Permanent Sickness or Disability and Unable To Work

Published / Last Updated on 20/11/2021

If you are unable to work again due to permanent illness or injury, could you still afford to pay your bills? Would you qualify for ill-health early retirement?

We have discussed in previous videos for short (up to 6 months), medium (6 months to 2 years) and longer term (2 years +) sickness and unable to work with the combinations needed of savings, company or private permanent health insurance and critical illness insurance planning.

If you become permanently ill, disabled or unable to work, you may have some of the above sickness policies to help you.  If, you do not have these, then there will likely be two options:

  • Claiming personal independence payments or other disability benefits
  • Ill health early retirement

Ill Health Early Retirement

If you have a company pension scheme, it will be at the pension scheme trustees discretion as to whether they will allow ill-health early retirement.  If granted, this may be:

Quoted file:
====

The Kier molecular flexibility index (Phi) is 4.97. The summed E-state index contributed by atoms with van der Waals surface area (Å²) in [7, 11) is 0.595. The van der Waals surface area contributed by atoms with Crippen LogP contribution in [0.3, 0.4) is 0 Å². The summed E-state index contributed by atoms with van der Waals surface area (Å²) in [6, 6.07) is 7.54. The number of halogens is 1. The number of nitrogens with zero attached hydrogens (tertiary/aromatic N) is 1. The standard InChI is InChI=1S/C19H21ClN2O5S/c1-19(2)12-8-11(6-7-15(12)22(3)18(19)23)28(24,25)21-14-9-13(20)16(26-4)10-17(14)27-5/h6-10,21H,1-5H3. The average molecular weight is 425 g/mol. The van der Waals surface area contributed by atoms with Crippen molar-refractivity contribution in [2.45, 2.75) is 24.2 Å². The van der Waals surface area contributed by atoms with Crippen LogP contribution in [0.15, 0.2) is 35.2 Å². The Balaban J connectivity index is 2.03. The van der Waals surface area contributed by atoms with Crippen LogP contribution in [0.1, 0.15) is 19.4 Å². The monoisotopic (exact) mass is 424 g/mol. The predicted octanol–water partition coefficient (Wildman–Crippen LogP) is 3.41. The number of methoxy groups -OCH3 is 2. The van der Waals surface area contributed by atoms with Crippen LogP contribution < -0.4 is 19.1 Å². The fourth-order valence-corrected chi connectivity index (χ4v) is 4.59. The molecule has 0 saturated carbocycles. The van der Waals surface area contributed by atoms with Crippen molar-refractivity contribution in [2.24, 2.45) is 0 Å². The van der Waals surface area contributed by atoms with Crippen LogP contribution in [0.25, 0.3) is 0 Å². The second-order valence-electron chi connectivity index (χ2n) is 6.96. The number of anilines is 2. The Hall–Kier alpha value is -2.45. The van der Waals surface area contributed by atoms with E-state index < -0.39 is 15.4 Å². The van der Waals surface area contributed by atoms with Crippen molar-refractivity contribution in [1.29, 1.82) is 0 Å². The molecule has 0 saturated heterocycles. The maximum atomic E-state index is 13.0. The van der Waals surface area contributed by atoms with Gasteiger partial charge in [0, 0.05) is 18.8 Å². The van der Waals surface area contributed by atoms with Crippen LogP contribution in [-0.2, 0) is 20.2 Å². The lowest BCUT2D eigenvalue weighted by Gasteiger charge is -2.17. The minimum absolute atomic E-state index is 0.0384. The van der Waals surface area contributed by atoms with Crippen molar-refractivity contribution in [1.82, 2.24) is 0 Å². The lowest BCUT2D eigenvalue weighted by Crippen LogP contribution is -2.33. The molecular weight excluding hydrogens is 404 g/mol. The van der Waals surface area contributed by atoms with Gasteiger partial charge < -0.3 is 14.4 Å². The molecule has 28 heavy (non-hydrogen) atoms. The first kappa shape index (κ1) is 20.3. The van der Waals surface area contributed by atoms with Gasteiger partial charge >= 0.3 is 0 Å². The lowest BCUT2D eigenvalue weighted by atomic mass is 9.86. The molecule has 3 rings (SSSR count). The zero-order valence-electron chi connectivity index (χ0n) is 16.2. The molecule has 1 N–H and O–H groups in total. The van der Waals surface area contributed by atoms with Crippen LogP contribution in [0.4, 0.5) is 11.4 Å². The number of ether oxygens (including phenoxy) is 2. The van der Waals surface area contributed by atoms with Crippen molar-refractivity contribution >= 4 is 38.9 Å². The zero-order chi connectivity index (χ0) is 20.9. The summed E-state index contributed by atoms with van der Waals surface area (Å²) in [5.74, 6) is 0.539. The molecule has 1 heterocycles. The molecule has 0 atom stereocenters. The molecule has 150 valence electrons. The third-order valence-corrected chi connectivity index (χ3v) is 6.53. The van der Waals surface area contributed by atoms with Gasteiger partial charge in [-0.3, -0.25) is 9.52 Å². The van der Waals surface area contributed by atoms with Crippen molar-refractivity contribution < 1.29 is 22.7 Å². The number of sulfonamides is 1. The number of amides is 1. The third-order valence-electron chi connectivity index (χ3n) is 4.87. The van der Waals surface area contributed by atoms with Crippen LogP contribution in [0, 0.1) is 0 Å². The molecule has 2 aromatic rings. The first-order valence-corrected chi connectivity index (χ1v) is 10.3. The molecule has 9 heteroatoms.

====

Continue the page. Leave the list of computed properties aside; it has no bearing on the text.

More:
• With penalties
  • With no penalties but only include working service/pension scheme membership to date
  • No penalties and the scheme treats you as if you had worked right up to your normal retirement age.

If you have a private pension scheme, workplace pension or stakeholder type pension scheme, it will be up to the pension scheme rules as to what they will or will not allow for ill-health early retirement.  Some pension providers have stricter rules than others.  Some may require you to buy a guaranteed annuity rate for life rather than allow flexible drawdown.

Terminally Ill – if you are diagnosed as having less than 12 months to live, many pension providers will be able to pay out the full value of your pension tax free.

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